“We simulate a battle. There is artillery and people are dying,” said Sean McGarry, his red shirt indicating his loyalty to the king of England. “One half simulates a fortress, and the other simulates firing canons at a fortress.”
McGarry and 80 other volunteers will fill the east side of Clark Park (aka the “dog bowl”) Wednesday through Sunday at 7 p.m. to fight (and fight again) the epic 15th-century Battle of Shrewsbury that would determine the future of England.
William Shakespeare used that battle as the climax of his “King Henry IV,” including descriptions of off-stage battle action to which characters onstage would refer.
“In most productions there are 12 to15 actors making that happen, but you don’t see the battle happen. You see the side scenes,” said Alex Torra, director of “King Henry IV: Your Prince and Mine” in Clark Park.
“We decided to skip of that, and go quite literal.”
As Prince Hal, King Henry, and Hotspur duke it out with boastful words in the park under evening floodlights, behind them two 40-member armies march down the east ridge to put those words to action.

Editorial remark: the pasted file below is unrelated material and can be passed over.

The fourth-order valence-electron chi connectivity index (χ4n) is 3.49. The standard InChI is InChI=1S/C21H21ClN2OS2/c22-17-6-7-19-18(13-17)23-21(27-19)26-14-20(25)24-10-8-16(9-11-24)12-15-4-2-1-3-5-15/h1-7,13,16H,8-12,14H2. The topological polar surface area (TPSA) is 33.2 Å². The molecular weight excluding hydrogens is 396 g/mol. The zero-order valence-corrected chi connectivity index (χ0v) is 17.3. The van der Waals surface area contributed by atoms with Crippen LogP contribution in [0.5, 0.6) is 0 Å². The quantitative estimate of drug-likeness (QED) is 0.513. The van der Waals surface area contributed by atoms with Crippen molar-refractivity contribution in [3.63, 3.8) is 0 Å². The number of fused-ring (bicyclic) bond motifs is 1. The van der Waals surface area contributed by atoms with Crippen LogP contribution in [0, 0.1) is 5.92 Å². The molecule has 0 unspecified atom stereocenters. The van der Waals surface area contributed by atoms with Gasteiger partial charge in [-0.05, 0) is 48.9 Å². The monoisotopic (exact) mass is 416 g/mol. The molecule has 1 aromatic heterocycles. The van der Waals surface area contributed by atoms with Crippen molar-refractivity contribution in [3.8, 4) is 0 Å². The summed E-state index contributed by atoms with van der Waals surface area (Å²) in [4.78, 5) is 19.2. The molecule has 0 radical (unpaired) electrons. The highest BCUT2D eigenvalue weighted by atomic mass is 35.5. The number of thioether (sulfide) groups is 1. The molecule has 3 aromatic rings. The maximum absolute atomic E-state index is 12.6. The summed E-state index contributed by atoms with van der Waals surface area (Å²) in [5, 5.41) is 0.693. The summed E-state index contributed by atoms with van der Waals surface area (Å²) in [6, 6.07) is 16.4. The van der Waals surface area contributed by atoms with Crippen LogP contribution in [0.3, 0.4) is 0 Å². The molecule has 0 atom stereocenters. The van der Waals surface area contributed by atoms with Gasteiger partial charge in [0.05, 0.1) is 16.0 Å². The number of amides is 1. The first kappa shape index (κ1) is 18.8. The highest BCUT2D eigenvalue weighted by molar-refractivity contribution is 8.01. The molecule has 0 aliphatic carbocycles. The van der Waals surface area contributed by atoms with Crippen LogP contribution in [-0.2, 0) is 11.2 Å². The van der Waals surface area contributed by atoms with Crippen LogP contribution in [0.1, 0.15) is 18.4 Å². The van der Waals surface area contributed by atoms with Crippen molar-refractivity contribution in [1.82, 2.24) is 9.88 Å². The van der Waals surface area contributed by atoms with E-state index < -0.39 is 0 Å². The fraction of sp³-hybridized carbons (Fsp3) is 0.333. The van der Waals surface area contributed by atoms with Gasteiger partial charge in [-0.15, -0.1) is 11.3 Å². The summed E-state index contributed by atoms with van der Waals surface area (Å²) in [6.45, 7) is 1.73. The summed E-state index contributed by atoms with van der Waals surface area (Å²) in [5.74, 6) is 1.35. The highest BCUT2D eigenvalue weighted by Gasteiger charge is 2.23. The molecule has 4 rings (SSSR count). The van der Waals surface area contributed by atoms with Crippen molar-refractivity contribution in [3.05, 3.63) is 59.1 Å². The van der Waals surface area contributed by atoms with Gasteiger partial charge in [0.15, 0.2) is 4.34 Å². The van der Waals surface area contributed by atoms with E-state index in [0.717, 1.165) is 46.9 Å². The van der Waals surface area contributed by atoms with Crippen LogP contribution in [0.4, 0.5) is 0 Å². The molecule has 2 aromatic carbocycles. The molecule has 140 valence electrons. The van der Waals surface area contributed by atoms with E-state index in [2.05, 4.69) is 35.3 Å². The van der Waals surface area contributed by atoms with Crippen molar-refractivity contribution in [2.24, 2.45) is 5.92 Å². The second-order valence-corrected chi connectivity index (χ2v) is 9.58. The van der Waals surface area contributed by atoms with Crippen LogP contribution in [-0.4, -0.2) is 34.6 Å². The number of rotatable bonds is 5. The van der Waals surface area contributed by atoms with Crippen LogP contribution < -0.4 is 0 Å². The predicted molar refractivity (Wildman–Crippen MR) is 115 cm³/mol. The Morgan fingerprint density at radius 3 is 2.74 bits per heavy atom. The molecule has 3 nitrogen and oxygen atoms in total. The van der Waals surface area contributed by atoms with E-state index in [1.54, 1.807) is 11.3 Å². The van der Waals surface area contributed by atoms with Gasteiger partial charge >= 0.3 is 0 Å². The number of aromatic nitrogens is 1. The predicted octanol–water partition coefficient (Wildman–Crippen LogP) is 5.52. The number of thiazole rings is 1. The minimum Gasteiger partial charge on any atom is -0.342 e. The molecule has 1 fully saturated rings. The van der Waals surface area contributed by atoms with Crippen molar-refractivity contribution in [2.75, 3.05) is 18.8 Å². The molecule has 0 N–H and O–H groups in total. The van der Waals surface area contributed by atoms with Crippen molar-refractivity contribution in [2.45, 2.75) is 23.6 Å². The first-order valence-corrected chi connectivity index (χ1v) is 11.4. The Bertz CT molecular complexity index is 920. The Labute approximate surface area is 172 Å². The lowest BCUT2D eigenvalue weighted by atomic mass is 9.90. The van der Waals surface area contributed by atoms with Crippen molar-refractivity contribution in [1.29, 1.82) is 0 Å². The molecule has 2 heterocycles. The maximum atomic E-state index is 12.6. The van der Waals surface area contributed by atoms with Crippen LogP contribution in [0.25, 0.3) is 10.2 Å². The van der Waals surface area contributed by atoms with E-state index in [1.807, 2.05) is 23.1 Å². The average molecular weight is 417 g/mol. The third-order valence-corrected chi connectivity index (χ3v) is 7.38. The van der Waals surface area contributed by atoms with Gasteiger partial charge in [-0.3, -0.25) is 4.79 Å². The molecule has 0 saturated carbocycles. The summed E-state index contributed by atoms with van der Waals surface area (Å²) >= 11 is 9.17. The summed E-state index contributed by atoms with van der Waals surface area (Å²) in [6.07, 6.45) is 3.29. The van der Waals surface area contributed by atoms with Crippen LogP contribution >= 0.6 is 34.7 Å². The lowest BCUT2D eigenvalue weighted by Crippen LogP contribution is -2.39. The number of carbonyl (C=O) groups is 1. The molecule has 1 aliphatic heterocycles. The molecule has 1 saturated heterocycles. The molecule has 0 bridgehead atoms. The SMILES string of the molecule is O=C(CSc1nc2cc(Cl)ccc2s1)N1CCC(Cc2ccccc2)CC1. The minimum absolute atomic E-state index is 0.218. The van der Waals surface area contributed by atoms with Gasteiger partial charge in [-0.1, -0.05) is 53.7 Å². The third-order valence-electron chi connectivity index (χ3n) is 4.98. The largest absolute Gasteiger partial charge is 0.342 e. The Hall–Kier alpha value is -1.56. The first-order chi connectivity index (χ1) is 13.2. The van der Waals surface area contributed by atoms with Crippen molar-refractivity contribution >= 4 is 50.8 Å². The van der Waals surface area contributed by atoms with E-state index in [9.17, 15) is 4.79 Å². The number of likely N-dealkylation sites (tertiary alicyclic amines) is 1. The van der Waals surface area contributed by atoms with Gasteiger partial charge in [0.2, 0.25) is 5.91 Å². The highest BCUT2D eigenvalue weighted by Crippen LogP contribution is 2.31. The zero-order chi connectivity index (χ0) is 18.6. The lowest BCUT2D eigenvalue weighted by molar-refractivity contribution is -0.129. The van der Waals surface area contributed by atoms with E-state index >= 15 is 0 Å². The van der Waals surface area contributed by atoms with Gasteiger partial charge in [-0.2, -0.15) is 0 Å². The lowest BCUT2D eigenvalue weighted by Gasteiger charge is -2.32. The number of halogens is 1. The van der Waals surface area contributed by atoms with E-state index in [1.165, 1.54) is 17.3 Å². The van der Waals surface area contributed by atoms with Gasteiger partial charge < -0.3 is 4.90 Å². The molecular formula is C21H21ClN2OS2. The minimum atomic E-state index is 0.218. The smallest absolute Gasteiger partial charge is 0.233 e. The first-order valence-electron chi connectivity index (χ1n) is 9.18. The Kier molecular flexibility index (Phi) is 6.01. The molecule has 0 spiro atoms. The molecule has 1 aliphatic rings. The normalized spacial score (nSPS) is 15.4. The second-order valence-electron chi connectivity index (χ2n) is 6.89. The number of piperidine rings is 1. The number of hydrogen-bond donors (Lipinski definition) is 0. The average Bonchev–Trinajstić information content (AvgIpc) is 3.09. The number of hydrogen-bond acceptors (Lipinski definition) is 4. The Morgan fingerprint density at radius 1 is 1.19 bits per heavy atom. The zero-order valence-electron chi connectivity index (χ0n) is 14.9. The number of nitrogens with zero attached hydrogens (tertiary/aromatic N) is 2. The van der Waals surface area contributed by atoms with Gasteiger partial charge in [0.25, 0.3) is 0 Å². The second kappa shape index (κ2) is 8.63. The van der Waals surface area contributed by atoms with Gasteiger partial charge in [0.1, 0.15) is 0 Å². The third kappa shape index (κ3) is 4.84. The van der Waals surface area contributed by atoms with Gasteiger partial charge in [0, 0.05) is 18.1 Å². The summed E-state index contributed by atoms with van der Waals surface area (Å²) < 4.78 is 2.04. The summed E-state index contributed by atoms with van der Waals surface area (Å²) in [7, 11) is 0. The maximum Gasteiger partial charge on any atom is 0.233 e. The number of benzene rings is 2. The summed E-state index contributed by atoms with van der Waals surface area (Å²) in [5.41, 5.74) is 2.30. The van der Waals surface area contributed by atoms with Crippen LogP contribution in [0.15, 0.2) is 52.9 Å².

“Doomsday is near!” cries the rebel Hotspur. “Die all, die merrily!”
“It takes me back to band camp, because we’re all marching. It’s pretty rhythmic,” said Erin Carney, 23, an actress who decided to join the army after being passed over for a speaking part.
The ranks are filled by people from all walks of life: actors between gigs, bankers, engineers, nonprofit administrators, children out of school for the summer, and teachers looking for a summer hobby.
“I hadn’t been around non-theater people in a really long time. It was wonderful to see a coming-together of people,” said Carney. “How enthusiastic and delightful it’s been has really been a surprise to me.”
Carney is a “chaser.” There are also “diers,” soldiers whose job it is to die on the field, a physically challenging part because there are three distinct battles: diers fall and bounce up, then fall again, over and over.
“There’s a lot of yelling and running around, and the people have been a lot of fun to work with,” said Jeffrey Womack, 34, who has the summer off from teaching history at Drexel University. “Smaller groups have formed closer bonds, and gotten to know each other pretty well.”
This kind of spectacle theater is rare in Philadelphia. It requires a lot of space, a lot of work, and a lot of money to pull off. With a few acres of lawn, several months of mustering a volunteer army, and a $35,000 grant from the Knight Foundation, the armies are prepared to enter combat.
“This is something they are going to feel for the first time this week — what it is to work hard for lots of weeks and make a thing and then share it with a lot of people,” said Torra. “It’s an addictive thing.”